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Alternative therapies for overactive bladder: Cannabis and urge incontinence

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Abstract

Current drug therapies for overactive bladder (OAB) can produce variable outcomes and bothersome side effects, resulting in poor compliance. In patients with neurogenic detrusor overactivity and urge incontinence, evidence of a beneficial effect with oral cannabinoids is emerging. The rationale for their use was the discovery of cannabinoid receptors (CB1 and CB2), with CB1 receptors at various sites, including the brain and bladder, although the distribution of CB2 receptors is more limited. Cannabinoids also bind to vanilloid receptors, which have been the basis for intravesical therapies, such as capsaicin and resiniferatoxin. However, the use of capsaicin is limited by its pungency, whereas resiniferatoxin is limited by difficulties in delivery. Cannabinoids appear to work at several levels centrally and peripherally on detrusor smooth muscle, suggesting that they might produce similar effects in patients with neurogenic and nonneurogenic OAB. Large clinical trials of cannabinoids without psychotropic effects are required.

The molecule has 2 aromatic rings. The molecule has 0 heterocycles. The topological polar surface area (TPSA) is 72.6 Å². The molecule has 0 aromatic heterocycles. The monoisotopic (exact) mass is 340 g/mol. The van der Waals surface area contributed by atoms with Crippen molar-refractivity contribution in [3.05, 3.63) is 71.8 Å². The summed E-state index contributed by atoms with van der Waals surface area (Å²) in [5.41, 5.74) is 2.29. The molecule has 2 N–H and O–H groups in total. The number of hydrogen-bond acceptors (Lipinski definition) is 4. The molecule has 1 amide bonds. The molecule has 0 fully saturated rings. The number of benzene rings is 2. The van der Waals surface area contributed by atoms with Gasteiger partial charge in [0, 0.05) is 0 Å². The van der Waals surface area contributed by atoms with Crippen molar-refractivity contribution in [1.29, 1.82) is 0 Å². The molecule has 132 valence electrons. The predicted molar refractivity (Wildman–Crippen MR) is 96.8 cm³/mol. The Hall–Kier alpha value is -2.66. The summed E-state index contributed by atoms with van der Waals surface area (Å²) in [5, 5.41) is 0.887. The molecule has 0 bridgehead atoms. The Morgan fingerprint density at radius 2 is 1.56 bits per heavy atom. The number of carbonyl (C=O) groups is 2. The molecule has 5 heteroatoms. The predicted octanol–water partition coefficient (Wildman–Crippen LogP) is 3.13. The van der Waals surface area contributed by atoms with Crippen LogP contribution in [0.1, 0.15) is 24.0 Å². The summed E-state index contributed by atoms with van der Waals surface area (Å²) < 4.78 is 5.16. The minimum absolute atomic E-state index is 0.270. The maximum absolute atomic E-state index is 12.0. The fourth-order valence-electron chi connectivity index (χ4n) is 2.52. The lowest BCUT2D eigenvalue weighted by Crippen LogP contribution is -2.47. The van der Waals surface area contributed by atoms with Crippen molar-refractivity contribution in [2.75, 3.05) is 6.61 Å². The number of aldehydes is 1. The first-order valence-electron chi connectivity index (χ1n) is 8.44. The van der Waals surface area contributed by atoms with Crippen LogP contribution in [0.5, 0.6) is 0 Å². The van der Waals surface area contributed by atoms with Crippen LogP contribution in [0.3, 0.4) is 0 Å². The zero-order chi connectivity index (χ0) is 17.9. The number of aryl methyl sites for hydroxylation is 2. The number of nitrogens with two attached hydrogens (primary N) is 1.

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Correspondence to Robert M. Freeman.

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Freeman, R.M., Waterfield, M.R. Alternative therapies for overactive bladder: Cannabis and urge incontinence. Curr Bladder Dysfunct Rep 3, 224–229 (2008). https://doi.org/10.1007/s11884-008-0033-4

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